Snowman weather not in forecast
Prediction for Christmas Day: Sunny with highs in lower 40s.
A white Christmas in Gothenburg?
Not likely, according to a meterologist from the National Weather Service in Hastings.
Unlike last year, when more storm systems brewed and spewed snow on Nebraska and other Plain States, meteorologist Merl Heinlein said colder air has not moved in and settled like it did during the winter of 2010.
“It was pretty harsh, in terms of low temperatures, the past two winters when it couldn’t seem to warm up,” Heinlein said.
Heinlein said the jet stream entrenched itself farther south and the cold didn’t leave.
In fact, on Christmas Day last year, approximately 50 percent of the United States was covered by snow.
What forecasters predict for temperatures and snowfall this winter (December, January and February) in south-central Nebraska is anyone’s guess.
During those months, Heinlein said there are equal chances of above, near or below normal temperatures and precipitation.
“Equal chances means it’s the best chance of having a typical season,” he said.
So far this fall and early winter, he said more typical weather has occurred.
That means high temperatures in the 30s that occasionally climb into the 40s and 50s.
But we all know the days will come when snow, sleet or even rain pummel the plains.
Trying to figure out what type of precipitation will occur in the winter is one of the most difficult tasks for a forecaster.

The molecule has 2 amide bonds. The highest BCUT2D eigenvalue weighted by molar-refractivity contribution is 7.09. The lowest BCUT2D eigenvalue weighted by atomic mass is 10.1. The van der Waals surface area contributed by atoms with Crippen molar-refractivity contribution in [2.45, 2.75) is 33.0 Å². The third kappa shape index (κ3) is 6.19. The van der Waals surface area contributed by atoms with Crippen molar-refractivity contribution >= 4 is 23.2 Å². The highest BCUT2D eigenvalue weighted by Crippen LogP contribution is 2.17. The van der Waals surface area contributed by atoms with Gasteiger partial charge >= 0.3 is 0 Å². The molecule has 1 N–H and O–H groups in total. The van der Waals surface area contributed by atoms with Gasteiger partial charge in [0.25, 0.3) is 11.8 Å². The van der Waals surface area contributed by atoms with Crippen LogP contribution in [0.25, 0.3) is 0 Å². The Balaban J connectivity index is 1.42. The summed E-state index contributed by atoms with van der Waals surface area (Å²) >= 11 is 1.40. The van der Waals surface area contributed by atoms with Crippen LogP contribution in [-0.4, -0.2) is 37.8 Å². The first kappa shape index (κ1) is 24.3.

NWS science and operations officer Rick Ewald said an important piece of the puzzle involves determining the temperature throughout the troposphere.
The troposphere, he said, is basically the lower seven to eight miles of the atmosphere.
Although the temperature usually decreases with height, Ewald said sometimes it actually increases with height in the lower troposphere.
“This can cause problems for the forecaster,” he said.
How does temperature affect precipitation?
In general, Ewald said ice crystals grow in several ways, eventually forming snowflakes. If the entire column of the atmosphere remains below freezing to the ground, snow falls.
If snowflakes encounter a warm layer in the atmosphere that is above freezing, the snowflakes melt and turn to rain.
A warm layer, not quite as warm or as deep (a degree or two above freezing for 500 feet), means snowflakes will partially melt and refreeze as they meet a cold layer closer to the ground.
By the time they hit the ground, they look like tiny, frozen ice balls known as sleet.
The freezing rain process is similar to sleet formation, except that the warm layer melts snowflakes into rain drops.
But before reaching the ground, Ewald said the rain falls through another cold layer. If the air temperature in this layer, and at the ground, is several degrees below freezing then the rain drops will instantaneously freeze wherever they land. This creates a hazardous situation known as freezing rain.
Ewald said radiosondes, or weather balloons, collect temperature profiles of the atmosphere which forecasters use in their work.
But because of cost, he said they are normally launched only twice per day at NWS sites —in Nebraska from the North Platte and Omaha offices.